Let’s hop in our way-back machines today and take a short trip. What’s that? You don’t have a way-back machine? Well, you can all pile in mine, but keep your feet off the seats please!
Our journey is a quick one this time, just about a year and half ago. I was given the time opportunity I had been missing to finally relax and begin writing. Although I had a number of things I wanted to write about, some long and some short, I was eager to get started on my fantasy adventure novel I had been bouncing in my head for many years.
I sat in my newly remodeled home office (and that’s a story for you — another time) in my newly purchased comfy chair and in front of my not-so-newly purchased but still pretty wide-screen monitor and…..stared. And stared. I blinked, flexed my fingers, shifted my seat and….stared.
For some reason, I just couldn’t get started. Not just the words, but the whole idea just wouldn’t come out. Oboy. I knew that one thing was essential to my career as a writer…I had to be able to actually write!
I hit on the idea that the setting was too formal. I’m not a very formal guy. I might even be considered a bit of a goof, but I don’t know if I should admit that for fear of hurting my public image (although, as we’ve talked, my public probably isn’t big enough yet to be called a “public”). My next thought was to sit out on my patio with a wide expanse of green grass, pine trees and extremely quick and energetic squirrels. Feh.
Had 15+ years of Finance and Accounting ruined me? Had years of regimented office work with schedules and meetings stifled my ability to imagine? Had I run out of ways to extend this blog with stalling questions? Yeah, yeah, I’ll get to the point. Sorry.
In a nod to my previously ordered life, I mapped out an extended plot for the book, writing up about two pages for each chapter I envisioned, including some dialog for key scenes I saw in my head. At the time, the book was planned to be about 20 chapters. I ultimately decided to shorten the chapters for quicker reading and smoother pace.
With this story “bible” in hand, I packed up a beach towel, filled a thermos, grabbed my Gator tailgating chair and headed to my local beach. There, facing east into the early morning sunrise, I began a three-times-a-week writing session on a cheap laptop. The glare on the screen and the sun in my eyes made reading what I was typing on the screen virtually impossible. Fortunately, the words flowed out of my head and through my fingers easily now and for the next two to three hours, I happily sped through about a chapter or two a day. Upon finishing, I would simply take another half hour or so to lie on the beach towel and listen to the ocean and people. Plenty of sun block, of course, but still ended up nicely tanned. A pleasant side benefit of my writing solution.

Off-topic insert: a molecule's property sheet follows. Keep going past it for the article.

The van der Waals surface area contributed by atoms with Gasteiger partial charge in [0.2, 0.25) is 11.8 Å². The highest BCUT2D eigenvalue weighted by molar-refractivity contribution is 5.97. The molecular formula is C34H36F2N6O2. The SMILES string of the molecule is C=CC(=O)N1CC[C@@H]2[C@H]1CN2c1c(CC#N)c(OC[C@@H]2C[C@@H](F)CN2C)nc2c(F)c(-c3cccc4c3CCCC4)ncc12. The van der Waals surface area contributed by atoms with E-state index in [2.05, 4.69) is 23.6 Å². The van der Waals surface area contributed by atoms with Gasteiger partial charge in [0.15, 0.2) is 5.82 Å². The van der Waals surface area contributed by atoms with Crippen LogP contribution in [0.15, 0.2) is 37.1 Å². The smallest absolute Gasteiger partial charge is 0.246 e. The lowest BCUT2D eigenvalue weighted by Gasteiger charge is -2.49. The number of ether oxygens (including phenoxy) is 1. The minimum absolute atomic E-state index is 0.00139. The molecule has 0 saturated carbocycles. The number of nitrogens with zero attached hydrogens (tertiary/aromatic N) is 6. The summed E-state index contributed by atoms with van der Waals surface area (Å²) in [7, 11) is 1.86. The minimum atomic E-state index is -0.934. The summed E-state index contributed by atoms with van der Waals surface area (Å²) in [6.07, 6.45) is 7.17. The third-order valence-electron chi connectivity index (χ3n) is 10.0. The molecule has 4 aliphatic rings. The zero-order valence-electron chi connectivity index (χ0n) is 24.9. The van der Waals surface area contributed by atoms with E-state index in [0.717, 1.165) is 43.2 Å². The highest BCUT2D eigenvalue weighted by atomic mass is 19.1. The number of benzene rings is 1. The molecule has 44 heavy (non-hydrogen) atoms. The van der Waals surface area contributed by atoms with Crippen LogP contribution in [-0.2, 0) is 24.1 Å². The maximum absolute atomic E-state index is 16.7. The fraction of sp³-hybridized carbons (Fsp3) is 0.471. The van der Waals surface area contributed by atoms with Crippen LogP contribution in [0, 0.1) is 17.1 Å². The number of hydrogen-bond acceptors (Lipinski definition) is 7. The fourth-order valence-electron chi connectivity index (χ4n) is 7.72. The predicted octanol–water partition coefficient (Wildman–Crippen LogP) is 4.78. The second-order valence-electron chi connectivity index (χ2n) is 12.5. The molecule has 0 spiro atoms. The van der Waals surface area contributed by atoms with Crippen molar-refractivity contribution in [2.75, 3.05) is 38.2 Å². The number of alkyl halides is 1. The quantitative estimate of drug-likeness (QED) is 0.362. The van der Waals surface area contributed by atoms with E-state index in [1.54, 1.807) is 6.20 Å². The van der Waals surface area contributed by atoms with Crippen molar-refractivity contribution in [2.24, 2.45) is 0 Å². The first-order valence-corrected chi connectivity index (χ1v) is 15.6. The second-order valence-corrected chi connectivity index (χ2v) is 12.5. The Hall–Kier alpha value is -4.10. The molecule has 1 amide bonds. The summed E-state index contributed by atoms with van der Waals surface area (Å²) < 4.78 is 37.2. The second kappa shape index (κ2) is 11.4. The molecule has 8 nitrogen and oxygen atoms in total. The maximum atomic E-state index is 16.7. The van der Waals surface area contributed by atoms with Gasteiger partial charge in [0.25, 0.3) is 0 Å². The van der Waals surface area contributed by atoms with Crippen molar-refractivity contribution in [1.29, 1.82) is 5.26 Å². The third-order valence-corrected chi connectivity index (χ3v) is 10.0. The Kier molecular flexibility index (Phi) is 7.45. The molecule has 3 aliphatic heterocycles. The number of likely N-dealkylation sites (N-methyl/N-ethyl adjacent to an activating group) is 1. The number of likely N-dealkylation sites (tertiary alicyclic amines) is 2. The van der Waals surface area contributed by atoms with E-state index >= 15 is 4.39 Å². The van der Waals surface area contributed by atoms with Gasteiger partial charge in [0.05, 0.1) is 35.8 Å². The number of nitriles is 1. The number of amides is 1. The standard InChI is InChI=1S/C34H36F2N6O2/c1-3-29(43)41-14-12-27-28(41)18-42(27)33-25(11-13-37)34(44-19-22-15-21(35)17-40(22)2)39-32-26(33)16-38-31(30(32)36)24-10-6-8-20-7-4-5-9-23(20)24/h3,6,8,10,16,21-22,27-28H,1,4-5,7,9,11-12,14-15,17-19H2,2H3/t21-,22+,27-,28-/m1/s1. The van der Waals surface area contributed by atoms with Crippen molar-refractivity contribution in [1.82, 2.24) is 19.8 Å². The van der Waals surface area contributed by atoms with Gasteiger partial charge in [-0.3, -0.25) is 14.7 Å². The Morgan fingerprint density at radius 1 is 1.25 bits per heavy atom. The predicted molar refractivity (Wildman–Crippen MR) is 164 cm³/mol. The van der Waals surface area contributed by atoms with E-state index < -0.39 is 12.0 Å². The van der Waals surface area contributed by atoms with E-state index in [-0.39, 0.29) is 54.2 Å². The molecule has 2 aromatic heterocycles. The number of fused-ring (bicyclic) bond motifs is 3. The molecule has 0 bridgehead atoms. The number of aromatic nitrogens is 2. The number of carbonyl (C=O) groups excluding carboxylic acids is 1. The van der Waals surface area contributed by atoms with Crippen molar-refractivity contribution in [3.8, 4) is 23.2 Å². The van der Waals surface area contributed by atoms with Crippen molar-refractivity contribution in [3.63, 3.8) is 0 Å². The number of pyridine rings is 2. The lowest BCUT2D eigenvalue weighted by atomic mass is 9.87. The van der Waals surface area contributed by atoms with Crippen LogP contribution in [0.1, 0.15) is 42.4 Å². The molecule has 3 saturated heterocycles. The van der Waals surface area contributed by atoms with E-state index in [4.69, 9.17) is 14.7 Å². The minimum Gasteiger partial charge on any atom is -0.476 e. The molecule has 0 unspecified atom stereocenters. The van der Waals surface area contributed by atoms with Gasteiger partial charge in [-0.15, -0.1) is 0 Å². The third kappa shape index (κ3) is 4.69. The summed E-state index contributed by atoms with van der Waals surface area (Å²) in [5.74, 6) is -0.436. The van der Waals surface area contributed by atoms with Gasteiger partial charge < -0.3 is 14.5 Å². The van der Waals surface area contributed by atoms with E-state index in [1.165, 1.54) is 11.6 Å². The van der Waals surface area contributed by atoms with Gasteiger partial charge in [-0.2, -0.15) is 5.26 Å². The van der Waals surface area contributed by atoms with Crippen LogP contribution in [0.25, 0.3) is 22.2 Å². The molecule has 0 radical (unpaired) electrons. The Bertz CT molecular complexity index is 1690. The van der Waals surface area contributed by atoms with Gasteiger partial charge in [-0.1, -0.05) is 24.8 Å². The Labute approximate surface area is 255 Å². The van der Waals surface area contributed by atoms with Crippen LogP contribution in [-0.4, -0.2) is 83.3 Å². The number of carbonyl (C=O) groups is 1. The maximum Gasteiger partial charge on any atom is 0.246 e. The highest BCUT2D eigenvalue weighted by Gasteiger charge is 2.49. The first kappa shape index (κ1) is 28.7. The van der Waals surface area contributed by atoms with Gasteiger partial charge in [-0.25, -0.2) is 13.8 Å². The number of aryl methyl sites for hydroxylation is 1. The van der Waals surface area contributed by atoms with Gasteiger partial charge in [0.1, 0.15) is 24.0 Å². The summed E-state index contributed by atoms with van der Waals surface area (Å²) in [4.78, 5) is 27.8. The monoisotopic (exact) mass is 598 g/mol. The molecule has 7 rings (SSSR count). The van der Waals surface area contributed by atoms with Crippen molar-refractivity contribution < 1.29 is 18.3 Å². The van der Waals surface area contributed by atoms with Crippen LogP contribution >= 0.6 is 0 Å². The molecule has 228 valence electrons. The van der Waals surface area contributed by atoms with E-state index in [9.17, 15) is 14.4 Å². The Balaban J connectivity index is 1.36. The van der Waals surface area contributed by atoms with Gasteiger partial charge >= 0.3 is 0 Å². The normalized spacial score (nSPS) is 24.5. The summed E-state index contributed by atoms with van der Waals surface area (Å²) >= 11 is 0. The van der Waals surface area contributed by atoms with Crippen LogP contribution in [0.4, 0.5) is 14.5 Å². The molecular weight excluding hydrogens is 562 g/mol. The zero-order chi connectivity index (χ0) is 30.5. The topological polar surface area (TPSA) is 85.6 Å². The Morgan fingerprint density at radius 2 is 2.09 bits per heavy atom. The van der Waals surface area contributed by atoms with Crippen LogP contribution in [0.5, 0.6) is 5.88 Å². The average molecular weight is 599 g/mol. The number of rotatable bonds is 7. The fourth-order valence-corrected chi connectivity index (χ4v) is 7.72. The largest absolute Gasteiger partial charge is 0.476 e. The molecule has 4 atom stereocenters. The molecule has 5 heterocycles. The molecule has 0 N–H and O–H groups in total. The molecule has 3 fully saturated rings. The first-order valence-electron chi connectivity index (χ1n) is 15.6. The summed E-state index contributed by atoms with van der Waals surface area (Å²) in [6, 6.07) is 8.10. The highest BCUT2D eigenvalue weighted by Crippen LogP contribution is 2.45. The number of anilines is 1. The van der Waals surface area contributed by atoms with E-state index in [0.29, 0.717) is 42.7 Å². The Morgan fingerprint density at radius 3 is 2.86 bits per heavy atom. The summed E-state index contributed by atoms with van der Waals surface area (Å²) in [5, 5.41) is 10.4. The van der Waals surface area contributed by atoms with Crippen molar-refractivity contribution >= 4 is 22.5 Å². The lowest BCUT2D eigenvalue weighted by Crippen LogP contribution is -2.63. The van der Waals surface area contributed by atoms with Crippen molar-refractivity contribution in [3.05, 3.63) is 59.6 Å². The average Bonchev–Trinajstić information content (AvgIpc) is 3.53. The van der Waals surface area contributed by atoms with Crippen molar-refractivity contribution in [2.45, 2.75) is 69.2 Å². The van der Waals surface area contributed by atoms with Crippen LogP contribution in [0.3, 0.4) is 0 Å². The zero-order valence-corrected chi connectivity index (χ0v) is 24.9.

Each afternoon, I would trot out the laptop and review what I had written. A lot of it was surprisingly good and clean. There were plenty of spacing and spelling issues and the expected “fat-fingering” of letters, but the correcting process also served to offer a good chance to properly edit the work for the day. It turned out to be an elegantly simple solution that was as native-Floridian as you could get.
When the book was finished, the real work started. Chopping, re-writing, editing, shifting. I must have ultimately read this book eight times, cover-to-cover. Talk about taking the fun out of it. The “work” part of writing is just as tough as any other job I’ve done. The most annoying problem was, no matter how many times I reviewed the book, I still found typos. Right up to the day of the “final” approval for printing. That day I found one right on the teaser page of the book. I mean, jeepers, the book had not even started yet and there was a typo. Feh again.
Recently, it was pointed out that I had a typo in one of my blogs on this site. I took my mea culpa and realized I had not been doing a spell check on my blogs. And, although I re-read each of them before publishing, even a spell check will find the error if you type the wrong word (as you can see with the obvious error in this sentence). When you “know” what you’ve written, the danger is you can miss an incorrect word because your brain doesn’t even see it. While you can get external editors for your book, the blogs remain solely my responsibility.
I’m rechecking all of them today for spelling and grammar and will certainly redouble my efforts in the future, but I imagine one will slip through at some point. Hopefully, by the time I have a public-sized public, I’ll be able to employ an editor on the website as well. Just in time, too. With spring fast approaching, I think I’ll pack up the ol’ thermos and try blogging from the beach. Who knows what those will look like if I hit “publish” from there?